Faster tasting better

Need help with equipment usage or want to share your latest discovery?
jefegold

#1: Post by jefegold »

Hey all
I've been enjoying some shots recently with Stumptown's Hairbender. It's been weird though that the most complex shots have been fast. My NS Oscar 2 has an opv set to 8 bar. Shots are 17.5g in a HQ 14g basket, 32 to 34g out in 20 seconds. When I grind finer, or even up the dose, the lighter notes disappear. Too far, and the shots get stale, almost salty, though some milk chocolate remains. I do not know the temp of the shots. I have a thermometer one might use to test milk temp, but I have not calibrated it and do not have a scace. I'm okay with the shots as they are, but I want to be able to get more out of the variety of coffees out there, and am constantly wondering if something is off given the speed of the shots.

Does anyone have any insight or comments?
Thanks
Jeff

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Jeff
Team HB

#2: Post by Jeff »

There are a lot of people exploring low-pressure, high-flow shots today. You might get some insight from https://strivefortone.com/2020/09/19/lo ... -espresso/ (or the full paper that is linked from that blog)

cafespress

#3: Post by cafespress »

Very interesting. Are you using this lower pressure & dose, coarser grind technique? Happy with the results? I was surprised it was written in 2020. I just read another article about lower pressure brewing from a surprising source here: https://home.lamarzoccousa.com/brewing- ... -at-6-bar/

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Jeff
Team HB

#4: Post by Jeff »

I ran my E61 at around 8 bar on the gauge for many years. That's probably around 7 bar in the basket. My typical shots on my current machine are 4-6 bar in the basket. Depending on which burr set I'm using, shot times from pump on, including fill and soak, can be under 20 seconds.

I find I enjoy the flavor and my shots are even more tightly repeatable.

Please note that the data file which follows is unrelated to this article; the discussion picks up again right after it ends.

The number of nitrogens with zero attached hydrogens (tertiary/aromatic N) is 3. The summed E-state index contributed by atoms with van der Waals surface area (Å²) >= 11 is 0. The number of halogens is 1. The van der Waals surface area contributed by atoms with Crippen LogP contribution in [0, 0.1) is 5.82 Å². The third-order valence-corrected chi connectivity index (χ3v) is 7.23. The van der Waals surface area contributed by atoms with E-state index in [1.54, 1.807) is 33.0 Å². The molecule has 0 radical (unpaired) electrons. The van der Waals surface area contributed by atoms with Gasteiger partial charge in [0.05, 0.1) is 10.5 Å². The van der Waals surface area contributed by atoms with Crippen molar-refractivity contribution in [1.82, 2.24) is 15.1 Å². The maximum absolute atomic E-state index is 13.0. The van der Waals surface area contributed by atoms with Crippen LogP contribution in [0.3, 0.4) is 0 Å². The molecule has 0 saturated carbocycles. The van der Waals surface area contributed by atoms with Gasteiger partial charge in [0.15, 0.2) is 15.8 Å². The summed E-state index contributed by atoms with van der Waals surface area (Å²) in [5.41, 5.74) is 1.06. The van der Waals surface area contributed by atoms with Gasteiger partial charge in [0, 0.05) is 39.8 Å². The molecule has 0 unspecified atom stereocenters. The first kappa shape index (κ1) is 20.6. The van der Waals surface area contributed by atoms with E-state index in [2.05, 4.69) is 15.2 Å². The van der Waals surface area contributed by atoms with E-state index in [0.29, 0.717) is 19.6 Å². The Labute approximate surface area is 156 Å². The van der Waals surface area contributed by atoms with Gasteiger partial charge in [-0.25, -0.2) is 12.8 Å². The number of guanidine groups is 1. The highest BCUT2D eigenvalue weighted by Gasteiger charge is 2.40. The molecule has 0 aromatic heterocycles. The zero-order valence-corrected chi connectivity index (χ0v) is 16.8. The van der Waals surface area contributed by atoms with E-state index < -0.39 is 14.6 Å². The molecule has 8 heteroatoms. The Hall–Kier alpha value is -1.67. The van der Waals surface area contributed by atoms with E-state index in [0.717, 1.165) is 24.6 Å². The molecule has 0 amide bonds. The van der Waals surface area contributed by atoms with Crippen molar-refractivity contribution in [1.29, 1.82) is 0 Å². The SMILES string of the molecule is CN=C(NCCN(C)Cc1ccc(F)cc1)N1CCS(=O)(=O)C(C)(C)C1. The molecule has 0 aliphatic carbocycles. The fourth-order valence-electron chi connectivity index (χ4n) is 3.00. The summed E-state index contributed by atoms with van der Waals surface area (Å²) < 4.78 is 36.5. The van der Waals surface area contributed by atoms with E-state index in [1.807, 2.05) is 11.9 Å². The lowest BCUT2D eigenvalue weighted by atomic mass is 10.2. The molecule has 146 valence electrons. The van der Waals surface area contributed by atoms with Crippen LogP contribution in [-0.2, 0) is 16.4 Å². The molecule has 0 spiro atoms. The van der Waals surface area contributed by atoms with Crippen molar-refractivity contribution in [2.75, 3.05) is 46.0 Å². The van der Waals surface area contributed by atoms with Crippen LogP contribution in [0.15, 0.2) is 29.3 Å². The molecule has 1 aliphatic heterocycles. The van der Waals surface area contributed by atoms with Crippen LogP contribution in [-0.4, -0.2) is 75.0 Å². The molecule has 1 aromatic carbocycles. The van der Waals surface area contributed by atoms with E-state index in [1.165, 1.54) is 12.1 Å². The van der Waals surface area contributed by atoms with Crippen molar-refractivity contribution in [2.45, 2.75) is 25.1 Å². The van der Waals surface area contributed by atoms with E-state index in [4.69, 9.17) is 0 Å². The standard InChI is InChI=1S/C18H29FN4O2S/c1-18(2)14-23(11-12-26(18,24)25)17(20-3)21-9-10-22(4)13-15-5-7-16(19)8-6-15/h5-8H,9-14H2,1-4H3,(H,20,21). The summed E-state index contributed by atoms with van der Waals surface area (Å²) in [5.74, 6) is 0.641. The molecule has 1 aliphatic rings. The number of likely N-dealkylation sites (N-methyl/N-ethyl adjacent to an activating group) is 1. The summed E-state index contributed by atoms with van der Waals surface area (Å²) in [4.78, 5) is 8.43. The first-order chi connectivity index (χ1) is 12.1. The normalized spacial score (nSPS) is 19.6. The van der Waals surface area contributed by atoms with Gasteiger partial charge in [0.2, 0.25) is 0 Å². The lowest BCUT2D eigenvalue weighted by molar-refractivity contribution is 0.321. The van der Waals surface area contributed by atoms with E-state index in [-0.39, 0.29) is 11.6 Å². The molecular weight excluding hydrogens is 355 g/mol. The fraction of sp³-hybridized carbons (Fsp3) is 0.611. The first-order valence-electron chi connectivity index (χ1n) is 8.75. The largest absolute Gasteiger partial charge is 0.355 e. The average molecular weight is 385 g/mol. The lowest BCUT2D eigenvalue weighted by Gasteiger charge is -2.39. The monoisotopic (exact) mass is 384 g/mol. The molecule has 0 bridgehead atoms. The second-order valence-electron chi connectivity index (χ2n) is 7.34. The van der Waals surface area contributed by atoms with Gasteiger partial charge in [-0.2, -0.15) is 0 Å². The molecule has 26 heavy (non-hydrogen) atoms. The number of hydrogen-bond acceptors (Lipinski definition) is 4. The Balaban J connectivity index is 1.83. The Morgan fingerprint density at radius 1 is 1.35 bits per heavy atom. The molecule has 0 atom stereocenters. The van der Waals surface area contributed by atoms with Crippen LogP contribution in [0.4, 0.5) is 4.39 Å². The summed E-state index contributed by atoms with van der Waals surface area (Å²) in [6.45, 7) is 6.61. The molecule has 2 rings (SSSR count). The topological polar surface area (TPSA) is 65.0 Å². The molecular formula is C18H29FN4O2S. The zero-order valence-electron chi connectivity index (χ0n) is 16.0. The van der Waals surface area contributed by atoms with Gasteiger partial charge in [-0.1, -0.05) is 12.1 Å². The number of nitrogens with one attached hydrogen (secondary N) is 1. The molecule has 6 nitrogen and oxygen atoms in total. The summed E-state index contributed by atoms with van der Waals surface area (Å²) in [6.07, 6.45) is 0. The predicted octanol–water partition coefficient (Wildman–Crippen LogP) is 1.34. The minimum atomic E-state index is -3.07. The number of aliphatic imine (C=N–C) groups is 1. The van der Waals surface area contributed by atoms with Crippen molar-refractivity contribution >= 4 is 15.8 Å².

I haven't cut the dose, mainly out of habit. Since I'm not making milk drinks, the change in shot volume would be noticeable.

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bostonbuzz

#5: Post by bostonbuzz »

I've been messing with this. I got my shots dialed to tight and slow like :55s from frost drop 19g:38g.

Found that longer lower preifusion and lower pressure was better.

Then I went coarser and faster. Sour... raised the temp, pretty good. Will continue to experiment.

I feel lowering the dose is tricky since lots of folks machines and baskets need a certain dose to avoid channeling -packing the puck into the shower screen and messing with that causes all sorts of issues.
LMWDP #353

jefegold (original poster)

#6: Post by jefegold (original poster) »

Thanks all. These comments are great. I'll check out the article on the lower pressure.
My pressure gage is rigged onto the portafilter that comes with a dual spout. The actual spout is unscrewed and I got a coupling which I screwed on and then screwed a gage on the other end. I just use my phone's camera to look back up to the gage as it is facing down. It's been consistent at 8 bar whenever I've checked. Since it's on the end of the portafilter, filled with water (I don't put in a basket and run coffee through with the gage on it) would you say that I actually am brewing at 8 Bar?

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Jeff
Team HB

#7: Post by Jeff »

Assuming that the puck is able to provide enough resistance, you're probably somewhere between 7 an 8 bar. When there is flow, there is some drop in pressure along the way due to narrow passages and turns and bends. 8 bar into a blind basket is lower than classic pressures (9-10 bar was an older recommendation) and probably a reasonable starting point.

If you do decide to try out other pressures in the future, you might want to drop that by 1-2 bar to make the change clearer. Even 1 bar difference may not be immediately obvious in the cup. You can always tweak from there, up or down.